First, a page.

On the day Gary passed on, I told Katie I was still coming back to spend the night but was taking a break from 1:00 pm to 7:00 pm. A large, one-day storm was to blow in that night. As I was returning that evening, a tremendous downpour ensued. I drove through the gate and sprinted from the car to the covered deck in front of the cottage. Removing my rain coat and shoes, I peered through the glass slider.
Katie was kneeling by the bedside her head nestled on Gary’s chest, her left hand over his. One could easily mistake this for a birth scene. This birth, however, was the so-called death. The room was alight with a potent force. I felt lifted out of myself; I was walking into and being graced with a tidal wave of light, while being inseparable from that light. It was a palpable light coming through me, out of me, it was everywhere. It was animating the room. The impulse was to dance, sing and celebrate.
Instead, I moved towards the bed with a type of reverence one might have while entering a temple, holy shrine or attending the birth of a newborn child. Katie, looked up, she was quite distraught.
“I think he just took his last breath.” I did not need to look at the corpse beside me to know that the life force was free. Still, I put my hand over Gary’s heart, no movement, no sound and then searched for a radial pulse at the wrist: Nothing.
“What do you think?” Katie asked, looking at me, her eyes downcast, holding on to a residue of hope, that magically, I could reverse the truth.
I was kneeling next to a lifeless body, yet Life was never more alive.
“Yes,” I said quietly, “he’s gone.” I closed my eyes, then opened them, looking at Katie. “And still the room is alive with his spirit.” Gary was not dead to me. The room was a volcanic eruption of ethereal force.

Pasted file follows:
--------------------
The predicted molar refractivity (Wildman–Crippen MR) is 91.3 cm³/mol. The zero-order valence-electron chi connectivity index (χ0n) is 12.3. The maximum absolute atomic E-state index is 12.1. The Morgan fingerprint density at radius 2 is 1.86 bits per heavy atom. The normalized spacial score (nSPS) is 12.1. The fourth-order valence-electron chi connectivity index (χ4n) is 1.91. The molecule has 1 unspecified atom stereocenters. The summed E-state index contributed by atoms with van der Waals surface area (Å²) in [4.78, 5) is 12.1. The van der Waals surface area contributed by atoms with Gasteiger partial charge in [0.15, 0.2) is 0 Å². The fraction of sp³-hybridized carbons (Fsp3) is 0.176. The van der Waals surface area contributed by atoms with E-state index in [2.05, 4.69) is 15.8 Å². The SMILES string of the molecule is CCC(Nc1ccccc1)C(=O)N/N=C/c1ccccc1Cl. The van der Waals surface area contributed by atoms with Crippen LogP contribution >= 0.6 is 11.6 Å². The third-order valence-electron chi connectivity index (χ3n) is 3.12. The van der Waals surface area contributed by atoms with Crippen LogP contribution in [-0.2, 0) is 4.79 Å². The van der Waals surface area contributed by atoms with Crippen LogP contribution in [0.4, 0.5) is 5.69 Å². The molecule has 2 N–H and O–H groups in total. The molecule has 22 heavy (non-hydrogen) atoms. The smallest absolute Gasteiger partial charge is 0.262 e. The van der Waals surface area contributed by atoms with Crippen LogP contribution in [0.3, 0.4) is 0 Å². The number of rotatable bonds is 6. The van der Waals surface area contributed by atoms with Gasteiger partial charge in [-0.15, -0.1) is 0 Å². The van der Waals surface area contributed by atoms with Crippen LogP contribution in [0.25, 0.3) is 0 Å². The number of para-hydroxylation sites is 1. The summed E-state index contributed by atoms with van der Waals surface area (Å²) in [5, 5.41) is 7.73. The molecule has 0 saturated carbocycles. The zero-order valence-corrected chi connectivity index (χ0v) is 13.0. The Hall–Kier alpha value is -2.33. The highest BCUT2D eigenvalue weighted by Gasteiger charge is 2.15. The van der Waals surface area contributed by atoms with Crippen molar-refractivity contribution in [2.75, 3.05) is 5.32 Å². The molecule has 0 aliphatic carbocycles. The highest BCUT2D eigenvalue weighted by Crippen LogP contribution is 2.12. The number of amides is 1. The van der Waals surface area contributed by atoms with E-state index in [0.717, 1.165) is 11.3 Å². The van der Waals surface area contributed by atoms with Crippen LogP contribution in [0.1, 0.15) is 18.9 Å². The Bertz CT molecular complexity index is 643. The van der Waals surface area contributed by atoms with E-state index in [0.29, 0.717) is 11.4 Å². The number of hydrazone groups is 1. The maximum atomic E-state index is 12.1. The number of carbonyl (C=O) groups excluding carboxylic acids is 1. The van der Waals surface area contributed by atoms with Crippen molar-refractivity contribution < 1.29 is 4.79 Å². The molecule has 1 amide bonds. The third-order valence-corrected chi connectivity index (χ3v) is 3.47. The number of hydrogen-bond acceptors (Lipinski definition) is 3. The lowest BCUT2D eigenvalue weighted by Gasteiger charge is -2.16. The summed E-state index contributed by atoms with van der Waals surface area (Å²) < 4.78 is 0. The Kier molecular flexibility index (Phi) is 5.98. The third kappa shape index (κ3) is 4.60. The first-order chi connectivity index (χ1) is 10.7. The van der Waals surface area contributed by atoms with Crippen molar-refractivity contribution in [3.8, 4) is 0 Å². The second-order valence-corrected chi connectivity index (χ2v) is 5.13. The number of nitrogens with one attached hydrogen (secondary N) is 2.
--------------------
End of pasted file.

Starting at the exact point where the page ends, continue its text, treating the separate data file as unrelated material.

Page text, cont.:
“Really, you feel it?!” Katie said, holding tightly to the lifeless body, her eyes tearing up.
I scanned the room in awe. Whispering a few words of sympathy and compassion, I touched Katie’s arm tenderly.
“There was no struggle. It’s just that the next breath did not come.” Katie finally managed. “I was so scared that he would struggle or be in pain and I would not know what to do.”
After about thirty minutes Katie left to tell her fourteen year old son Nick that his father had passed. The last thing she wanted to do was call the mortuary and have them come out at night in a rain storm. I told her that leaving the body undisturbed for as long as possible is a good thing. At the sliding door to leave, she asked me if I could still spend the night with Gary.
“Of course,” I said, before moving over to the futon next to Gary.
With eyes wide open in rapturous meditation, I smiled into the illuminating and loving Spirit that is not born and cannot die.
–Michael Harrington lives in the hills above Santa Cruz, CA.